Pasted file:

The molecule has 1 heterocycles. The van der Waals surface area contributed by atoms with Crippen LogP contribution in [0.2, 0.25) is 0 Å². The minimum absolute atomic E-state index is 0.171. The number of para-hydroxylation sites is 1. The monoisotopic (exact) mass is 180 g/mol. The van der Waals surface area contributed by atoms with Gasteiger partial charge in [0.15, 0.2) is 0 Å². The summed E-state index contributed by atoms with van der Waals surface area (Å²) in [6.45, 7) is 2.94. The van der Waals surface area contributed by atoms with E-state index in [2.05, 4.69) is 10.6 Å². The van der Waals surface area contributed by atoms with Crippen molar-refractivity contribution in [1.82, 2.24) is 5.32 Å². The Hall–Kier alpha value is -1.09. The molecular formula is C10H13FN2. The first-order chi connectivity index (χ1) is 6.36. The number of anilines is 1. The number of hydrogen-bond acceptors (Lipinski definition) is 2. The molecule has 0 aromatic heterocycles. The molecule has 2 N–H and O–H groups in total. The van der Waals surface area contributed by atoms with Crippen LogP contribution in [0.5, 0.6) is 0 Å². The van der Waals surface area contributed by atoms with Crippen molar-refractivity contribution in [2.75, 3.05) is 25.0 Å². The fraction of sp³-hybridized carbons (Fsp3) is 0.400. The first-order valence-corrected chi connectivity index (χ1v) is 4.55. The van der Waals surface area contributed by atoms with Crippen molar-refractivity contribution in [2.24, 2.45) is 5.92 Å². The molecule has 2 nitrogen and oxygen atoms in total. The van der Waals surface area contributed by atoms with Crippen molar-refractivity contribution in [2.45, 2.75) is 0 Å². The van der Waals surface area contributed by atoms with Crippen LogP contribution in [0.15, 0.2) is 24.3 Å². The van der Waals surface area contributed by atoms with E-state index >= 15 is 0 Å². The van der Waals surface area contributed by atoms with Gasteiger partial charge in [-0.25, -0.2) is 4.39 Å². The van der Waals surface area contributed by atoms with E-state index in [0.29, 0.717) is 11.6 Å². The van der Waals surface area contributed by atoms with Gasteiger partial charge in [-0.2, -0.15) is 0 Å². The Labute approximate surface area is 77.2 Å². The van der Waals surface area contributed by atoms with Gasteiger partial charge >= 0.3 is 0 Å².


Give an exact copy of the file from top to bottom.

The molecule has 1 heterocycles. The van der Waals surface area contributed by atoms with Crippen LogP contribution in [0.2, 0.25) is 0 Å². The minimum absolute atomic E-state index is 0.171. The number of para-hydroxylation sites is 1. The monoisotopic (exact) mass is 180 g/mol. The van der Waals surface area contributed by atoms with Gasteiger partial charge in [0.15, 0.2) is 0 Å². The summed E-state index contributed by atoms with van der Waals surface area (Å²) in [6.45, 7) is 2.94. The van der Waals surface area contributed by atoms with E-state index in [2.05, 4.69) is 10.6 Å². The van der Waals surface area contributed by atoms with Crippen molar-refractivity contribution in [1.82, 2.24) is 5.32 Å². The Hall–Kier alpha value is -1.09. The molecular formula is C10H13FN2. The first-order chi connectivity index (χ1) is 6.36. The number of anilines is 1. The number of hydrogen-bond acceptors (Lipinski definition) is 2. The molecule has 0 aromatic heterocycles. The molecule has 2 N–H and O–H groups in total. The van der Waals surface area contributed by atoms with Crippen LogP contribution in [0.5, 0.6) is 0 Å². The van der Waals surface area contributed by atoms with Crippen molar-refractivity contribution in [2.75, 3.05) is 25.0 Å². The fraction of sp³-hybridized carbons (Fsp3) is 0.400. The first-order valence-corrected chi connectivity index (χ1v) is 4.55. The van der Waals surface area contributed by atoms with Crippen molar-refractivity contribution in [2.24, 2.45) is 5.92 Å². The molecule has 2 nitrogen and oxygen atoms in total. The van der Waals surface area contributed by atoms with Crippen molar-refractivity contribution in [2.45, 2.75) is 0 Å². The van der Waals surface area contributed by atoms with Crippen LogP contribution in [0.15, 0.2) is 24.3 Å². The van der Waals surface area contributed by atoms with E-state index >= 15 is 0 Å². The van der Waals surface area contributed by atoms with Gasteiger partial charge in [-0.25, -0.2) is 4.39 Å². The van der Waals surface area contributed by atoms with E-state index in [0.29, 0.717) is 11.6 Å². The van der Waals surface area contributed by atoms with Gasteiger partial charge in [-0.2, -0.15) is 0 Å². The Labute approximate surface area is 77.2 Å². The van der Waals surface area contributed by atoms with Gasteiger partial charge >= 0.3 is 0 Å².